Brooks Sports Inc. filed a lawsuit against Brooks Brothers Group Inc. in federal court for breach of contract, unfair competition and trademark infringement.
The lawsuit seeks to stop Brooks Brothers from using the’ Brooks trademark on its stores and products and prevent public confusion and dilution of the Brooks mark by Brooks Brothers. Brooks also seeks damages for Brooks Brothers’ unfair competition and breach of contract.
The two companies have coexisted for more than 100 years without consumer confusion due to their distinct product lines and trademarks. Brooks is known for athletic-inspired footwear, apparel and accessories under its Brooks mark while Brooks Brothers is a maker of ready-to-wear fashion apparel and tailored business and formal wear under its Brooks Brothers mark. To support the distinction, there is a coexistence trademark agreement between Brooks and Brooks Brothers dating back to 1980.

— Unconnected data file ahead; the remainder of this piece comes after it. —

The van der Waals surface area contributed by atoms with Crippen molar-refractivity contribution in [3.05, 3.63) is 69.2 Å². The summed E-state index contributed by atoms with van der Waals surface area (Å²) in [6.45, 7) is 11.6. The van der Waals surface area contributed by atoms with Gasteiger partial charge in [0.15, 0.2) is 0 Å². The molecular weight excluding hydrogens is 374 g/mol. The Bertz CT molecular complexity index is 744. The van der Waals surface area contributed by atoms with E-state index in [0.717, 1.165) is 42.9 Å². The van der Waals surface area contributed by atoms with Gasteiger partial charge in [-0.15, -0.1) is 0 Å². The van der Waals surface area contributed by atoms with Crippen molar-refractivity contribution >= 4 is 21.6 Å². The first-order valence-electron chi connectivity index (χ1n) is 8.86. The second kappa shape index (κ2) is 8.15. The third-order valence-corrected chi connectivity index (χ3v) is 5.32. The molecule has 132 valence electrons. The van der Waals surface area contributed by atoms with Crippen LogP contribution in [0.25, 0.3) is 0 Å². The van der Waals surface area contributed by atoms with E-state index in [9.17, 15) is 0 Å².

Brooks Brothers recently attempted to block Brooks from obtaining registrations for its Brooks trademark in the United States and other countries, despite decades of unopposed use. Additionally, on December 30, 2019, Brooks Brothers filed new trademark applications to use Brooks alone, without the word Brothers, on eight categories of goods, including clothing, sporting goods and accessories for athletics. Brooks Brothers is also marketing “athletic” footwear and “sneakers,” which are among the items on which Brooks Brothers seeks to use the Brooks trademarks.
“For more than 100 years we’ve built a brand that consumers worldwide recognize and trust,” said Jim Weber, Brooks CEO. “We will aggressively protect our intellectual property and defend the investment that’s created our valuable brand.”
Brooks Sports added in its statement, “In a time when more than 150 million people worldwide are running, Brooks has become a household name to consumers interested in an active lifestyle. Brooks’ customers range from novice to elite runners as well as consumers who may not run but choose Brooks product for quality, support and brand affinity.”
Photo courtesy NYT